Don’t send out generic press releases, and don’t target the publications. Target smaller niche publications to communicate your message and your product

Emulate drug dealers
Give a way a small three taste of your product.

Everything is marketing
Marketing is the sum total of everything that you do. People pay attention to the little things as well as the big things.

There is no overnight success
Target slow, measured the road rather than shooting for overnight success.

Do it yourself
Before delegating or outsourcing a job, try doing it yourself first. This will make you more effective even after you outsourced it. Only hire someone when it’s too painful to continue doing it yourself. Only hire someone when the quality level starts to suffer.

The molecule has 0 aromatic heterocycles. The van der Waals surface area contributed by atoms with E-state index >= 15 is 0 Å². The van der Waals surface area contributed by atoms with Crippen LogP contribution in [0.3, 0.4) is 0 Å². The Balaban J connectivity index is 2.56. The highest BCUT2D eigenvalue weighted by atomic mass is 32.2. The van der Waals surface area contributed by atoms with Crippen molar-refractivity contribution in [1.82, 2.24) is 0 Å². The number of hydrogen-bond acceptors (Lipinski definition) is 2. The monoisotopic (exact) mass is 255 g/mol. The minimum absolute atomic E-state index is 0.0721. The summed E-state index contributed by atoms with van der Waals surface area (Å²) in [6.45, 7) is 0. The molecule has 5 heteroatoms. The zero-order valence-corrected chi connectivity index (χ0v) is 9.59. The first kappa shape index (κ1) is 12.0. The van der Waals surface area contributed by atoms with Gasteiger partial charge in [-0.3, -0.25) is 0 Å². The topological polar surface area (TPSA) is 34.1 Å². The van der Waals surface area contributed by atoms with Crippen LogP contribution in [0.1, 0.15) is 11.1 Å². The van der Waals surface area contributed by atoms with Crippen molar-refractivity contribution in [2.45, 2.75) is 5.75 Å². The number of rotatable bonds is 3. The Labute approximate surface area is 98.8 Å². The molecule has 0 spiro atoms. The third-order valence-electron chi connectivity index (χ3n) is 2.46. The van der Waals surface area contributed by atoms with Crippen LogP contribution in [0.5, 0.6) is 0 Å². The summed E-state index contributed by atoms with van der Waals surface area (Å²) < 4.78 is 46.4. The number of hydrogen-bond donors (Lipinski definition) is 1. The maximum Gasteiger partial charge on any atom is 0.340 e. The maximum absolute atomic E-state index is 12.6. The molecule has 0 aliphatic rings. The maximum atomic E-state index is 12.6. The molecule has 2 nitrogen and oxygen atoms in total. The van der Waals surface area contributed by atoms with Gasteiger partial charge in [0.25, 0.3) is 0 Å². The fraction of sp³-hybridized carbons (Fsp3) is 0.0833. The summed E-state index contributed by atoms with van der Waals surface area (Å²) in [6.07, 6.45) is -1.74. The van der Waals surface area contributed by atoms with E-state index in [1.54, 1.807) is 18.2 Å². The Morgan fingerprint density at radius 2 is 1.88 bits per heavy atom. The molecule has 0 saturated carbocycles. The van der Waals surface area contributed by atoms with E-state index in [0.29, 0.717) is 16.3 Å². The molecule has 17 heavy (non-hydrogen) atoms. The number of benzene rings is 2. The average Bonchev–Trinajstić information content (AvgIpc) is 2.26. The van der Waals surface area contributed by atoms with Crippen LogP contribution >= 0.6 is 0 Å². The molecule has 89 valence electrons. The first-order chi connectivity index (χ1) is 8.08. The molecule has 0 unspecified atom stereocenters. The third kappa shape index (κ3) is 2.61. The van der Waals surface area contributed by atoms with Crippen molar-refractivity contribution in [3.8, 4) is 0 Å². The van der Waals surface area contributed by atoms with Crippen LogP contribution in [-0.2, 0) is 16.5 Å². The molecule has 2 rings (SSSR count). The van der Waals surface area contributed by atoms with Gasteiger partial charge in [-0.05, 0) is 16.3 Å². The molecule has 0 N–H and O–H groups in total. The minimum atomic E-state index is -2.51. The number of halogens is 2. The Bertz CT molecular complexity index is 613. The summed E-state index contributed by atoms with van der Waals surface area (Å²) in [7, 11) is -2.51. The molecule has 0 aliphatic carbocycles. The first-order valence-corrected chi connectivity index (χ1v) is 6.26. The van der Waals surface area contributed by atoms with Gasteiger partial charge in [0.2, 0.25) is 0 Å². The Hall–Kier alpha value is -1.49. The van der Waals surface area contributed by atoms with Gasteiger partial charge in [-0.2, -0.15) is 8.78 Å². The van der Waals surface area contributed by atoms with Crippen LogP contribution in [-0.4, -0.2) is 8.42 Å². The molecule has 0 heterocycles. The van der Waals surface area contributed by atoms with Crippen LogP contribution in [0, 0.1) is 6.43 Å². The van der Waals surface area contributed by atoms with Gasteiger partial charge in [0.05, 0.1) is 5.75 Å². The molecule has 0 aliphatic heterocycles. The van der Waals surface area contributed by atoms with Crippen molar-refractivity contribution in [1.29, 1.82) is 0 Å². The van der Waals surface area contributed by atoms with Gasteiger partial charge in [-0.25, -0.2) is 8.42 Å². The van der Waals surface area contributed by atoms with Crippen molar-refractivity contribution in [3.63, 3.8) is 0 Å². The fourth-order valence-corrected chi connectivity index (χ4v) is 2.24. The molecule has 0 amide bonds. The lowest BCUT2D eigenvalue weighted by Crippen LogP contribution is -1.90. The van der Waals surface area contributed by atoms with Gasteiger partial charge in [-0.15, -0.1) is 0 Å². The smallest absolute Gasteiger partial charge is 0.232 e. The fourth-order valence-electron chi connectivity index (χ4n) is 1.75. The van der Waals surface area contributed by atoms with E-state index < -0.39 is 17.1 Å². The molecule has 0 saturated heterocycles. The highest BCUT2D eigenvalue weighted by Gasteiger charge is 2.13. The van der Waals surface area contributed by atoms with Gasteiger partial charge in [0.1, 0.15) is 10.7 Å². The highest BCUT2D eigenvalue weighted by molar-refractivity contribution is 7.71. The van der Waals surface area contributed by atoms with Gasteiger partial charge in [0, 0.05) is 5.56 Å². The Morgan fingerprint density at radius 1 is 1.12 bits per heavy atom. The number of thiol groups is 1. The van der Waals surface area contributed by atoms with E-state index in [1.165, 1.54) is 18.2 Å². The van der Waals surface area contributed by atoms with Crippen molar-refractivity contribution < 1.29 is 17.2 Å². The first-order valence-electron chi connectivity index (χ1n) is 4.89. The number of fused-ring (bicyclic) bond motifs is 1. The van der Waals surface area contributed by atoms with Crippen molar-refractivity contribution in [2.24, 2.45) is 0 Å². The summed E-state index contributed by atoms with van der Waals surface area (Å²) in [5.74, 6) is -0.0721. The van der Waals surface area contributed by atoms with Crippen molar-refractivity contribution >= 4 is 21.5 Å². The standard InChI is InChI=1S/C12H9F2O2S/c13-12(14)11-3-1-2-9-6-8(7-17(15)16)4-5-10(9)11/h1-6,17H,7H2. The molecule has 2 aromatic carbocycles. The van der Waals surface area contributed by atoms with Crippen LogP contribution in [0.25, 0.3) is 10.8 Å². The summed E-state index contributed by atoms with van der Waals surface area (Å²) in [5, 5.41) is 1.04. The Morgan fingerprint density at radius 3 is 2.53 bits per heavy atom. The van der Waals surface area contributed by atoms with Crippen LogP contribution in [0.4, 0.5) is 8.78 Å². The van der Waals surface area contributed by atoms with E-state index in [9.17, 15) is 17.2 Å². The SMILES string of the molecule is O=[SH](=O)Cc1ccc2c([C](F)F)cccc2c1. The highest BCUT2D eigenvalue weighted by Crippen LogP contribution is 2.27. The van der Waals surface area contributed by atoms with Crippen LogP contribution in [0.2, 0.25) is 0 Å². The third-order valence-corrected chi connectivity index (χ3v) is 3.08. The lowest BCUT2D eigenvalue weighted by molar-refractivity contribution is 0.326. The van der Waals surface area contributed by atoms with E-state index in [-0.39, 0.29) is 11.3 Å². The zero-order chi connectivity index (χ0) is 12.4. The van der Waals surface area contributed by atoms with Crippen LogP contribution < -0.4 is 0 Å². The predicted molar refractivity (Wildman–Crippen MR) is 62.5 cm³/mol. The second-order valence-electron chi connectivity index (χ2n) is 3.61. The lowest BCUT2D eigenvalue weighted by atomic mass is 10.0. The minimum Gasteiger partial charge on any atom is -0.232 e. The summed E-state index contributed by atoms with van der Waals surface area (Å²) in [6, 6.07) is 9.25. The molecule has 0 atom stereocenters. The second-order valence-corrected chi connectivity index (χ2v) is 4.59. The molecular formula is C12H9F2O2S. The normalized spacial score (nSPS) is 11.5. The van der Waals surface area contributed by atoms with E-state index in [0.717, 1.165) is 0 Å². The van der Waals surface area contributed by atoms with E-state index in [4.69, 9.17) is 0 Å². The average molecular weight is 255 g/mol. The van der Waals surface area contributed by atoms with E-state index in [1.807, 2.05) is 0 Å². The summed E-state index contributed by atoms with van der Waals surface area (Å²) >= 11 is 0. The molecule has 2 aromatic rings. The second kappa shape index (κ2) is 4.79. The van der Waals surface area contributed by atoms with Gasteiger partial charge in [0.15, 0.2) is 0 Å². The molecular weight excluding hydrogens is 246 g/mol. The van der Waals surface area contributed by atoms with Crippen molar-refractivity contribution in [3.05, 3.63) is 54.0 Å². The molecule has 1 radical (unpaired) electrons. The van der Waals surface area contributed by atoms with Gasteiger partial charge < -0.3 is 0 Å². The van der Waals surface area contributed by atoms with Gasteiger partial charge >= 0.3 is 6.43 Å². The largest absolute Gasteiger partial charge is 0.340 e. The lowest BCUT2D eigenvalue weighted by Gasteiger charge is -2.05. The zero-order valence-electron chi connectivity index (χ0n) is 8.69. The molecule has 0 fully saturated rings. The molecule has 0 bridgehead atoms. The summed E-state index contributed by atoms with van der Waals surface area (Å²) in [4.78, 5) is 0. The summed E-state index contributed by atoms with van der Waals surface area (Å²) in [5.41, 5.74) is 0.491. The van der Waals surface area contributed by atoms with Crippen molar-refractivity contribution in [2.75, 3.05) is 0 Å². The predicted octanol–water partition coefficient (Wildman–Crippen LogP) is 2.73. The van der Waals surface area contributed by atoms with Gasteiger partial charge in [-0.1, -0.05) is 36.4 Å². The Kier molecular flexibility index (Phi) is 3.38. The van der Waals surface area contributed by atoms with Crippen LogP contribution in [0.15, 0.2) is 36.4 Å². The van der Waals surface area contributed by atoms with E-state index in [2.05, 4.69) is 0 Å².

Hire slowly
When you do decide to hire people, do it slowly. This will make it easier to have difficult conversations.

Years of irrelevance
Hire people based on dedication and intelligence rather than years of experience. Hire workers, not delegators. Writing is one of the most underrated skills in hiring. Have someone complete a small project before hiring them to see how good their work is.

Be open about your bad news. Answer customer questions quickly. Accept responsibility for your faults and apologize sincerely. Put everyone on the front lines to expose them to the customer.

On Culture
Company cultures take time to develop. They are created through repeated actions, not words.

Great work environments developed out of the trust, autonomy, and responsibility. No amount of perks can achieve the same results. Trust your employees. Stop trying to monitor and police their behavior. Let people go home early. You want people with lives outside of work.

On Communicating
Communicate simply and directly. Avoid ridiculous management buzz words. Avoid words like need, easy, and ASAP.

If something inspires you, do it now. Don’t wait.